Objective Simple febrile delirium is usually reversible and benign in children; however, delirium associated with influenza recently attracted attention in Japan when several pediatric patients jumped from significant heights and were injured or died. The MR imaging finding of a reversible lesion with transiently reduced diffusion in the splenium of the corpus callosum (SCC) has been reported in patients with clinically mild encephalitis/encephalopathy, leading to a new clinical-radiological syndrome, clinically mild encephalitis/encephalopathy with a reversible splenial lesion (MERS). We have often experienced delirium in patients with MERS. The purpose of this study is to evaluate the frequency of delirium in a series of patients with MERS.
Methods We retrospectively reviewed clinical charts of 54 patients (45 patients less than 15 years; mean age, 9 years) with newly diagnosed MERS; who were collected from the members of the Japanese Society of Pediatric Neurology between September, 2006 and March, 2008 after institutional review board approval from Kameda Medical Center.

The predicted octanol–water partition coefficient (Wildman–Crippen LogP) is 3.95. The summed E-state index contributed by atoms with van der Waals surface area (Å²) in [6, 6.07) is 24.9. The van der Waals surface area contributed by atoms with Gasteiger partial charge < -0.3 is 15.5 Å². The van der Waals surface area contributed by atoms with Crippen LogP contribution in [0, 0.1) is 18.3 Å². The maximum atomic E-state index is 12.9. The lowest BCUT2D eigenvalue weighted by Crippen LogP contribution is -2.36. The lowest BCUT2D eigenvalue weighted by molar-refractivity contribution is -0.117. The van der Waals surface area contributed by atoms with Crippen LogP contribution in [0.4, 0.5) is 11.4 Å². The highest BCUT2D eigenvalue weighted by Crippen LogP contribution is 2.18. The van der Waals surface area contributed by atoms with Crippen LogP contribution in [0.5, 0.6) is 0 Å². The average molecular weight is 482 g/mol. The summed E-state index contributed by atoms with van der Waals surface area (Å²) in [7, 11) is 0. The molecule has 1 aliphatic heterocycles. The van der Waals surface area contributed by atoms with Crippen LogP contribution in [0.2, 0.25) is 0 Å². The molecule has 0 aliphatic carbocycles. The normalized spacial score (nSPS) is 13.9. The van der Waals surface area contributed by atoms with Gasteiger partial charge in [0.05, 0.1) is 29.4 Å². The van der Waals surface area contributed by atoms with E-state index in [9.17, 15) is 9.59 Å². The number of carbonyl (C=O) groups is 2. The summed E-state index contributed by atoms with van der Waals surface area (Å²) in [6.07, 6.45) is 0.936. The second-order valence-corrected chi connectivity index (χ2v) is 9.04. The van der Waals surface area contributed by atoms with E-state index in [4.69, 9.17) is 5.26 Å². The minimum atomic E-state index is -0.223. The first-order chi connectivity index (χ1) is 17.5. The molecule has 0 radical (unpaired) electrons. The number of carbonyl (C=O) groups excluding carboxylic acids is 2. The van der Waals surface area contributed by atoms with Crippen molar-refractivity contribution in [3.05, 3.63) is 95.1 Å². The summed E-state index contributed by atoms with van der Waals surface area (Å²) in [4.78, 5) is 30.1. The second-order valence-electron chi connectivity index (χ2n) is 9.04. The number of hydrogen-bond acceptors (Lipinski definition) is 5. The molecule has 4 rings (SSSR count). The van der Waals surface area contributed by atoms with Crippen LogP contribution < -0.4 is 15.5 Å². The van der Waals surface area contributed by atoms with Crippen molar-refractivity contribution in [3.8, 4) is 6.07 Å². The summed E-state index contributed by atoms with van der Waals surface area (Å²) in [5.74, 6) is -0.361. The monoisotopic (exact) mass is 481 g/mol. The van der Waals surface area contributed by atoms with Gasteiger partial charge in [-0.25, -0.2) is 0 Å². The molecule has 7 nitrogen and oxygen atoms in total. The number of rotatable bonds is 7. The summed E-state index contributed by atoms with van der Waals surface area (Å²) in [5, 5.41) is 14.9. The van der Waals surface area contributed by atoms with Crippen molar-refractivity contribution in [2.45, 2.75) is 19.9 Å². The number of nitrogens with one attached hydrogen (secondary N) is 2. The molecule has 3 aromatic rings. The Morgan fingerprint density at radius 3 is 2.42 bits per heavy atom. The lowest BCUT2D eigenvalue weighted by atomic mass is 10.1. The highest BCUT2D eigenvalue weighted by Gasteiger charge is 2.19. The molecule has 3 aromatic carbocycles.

Results Delirium was the most frequent symptom (54%, 29/54), followed by seizures (35%, 19/54), and decreased consciousness level (33%, 18/54). Among the 10 patients associated with influenza, 9 presented with delirium.
Conclusion MERS should be considered as an underlying condition in children with delirium. This study suggested that influenza-associated MERS presents with delirium more frequently than MERS associated with other pathogens (90% (9/10) vs 45% (20/44)).
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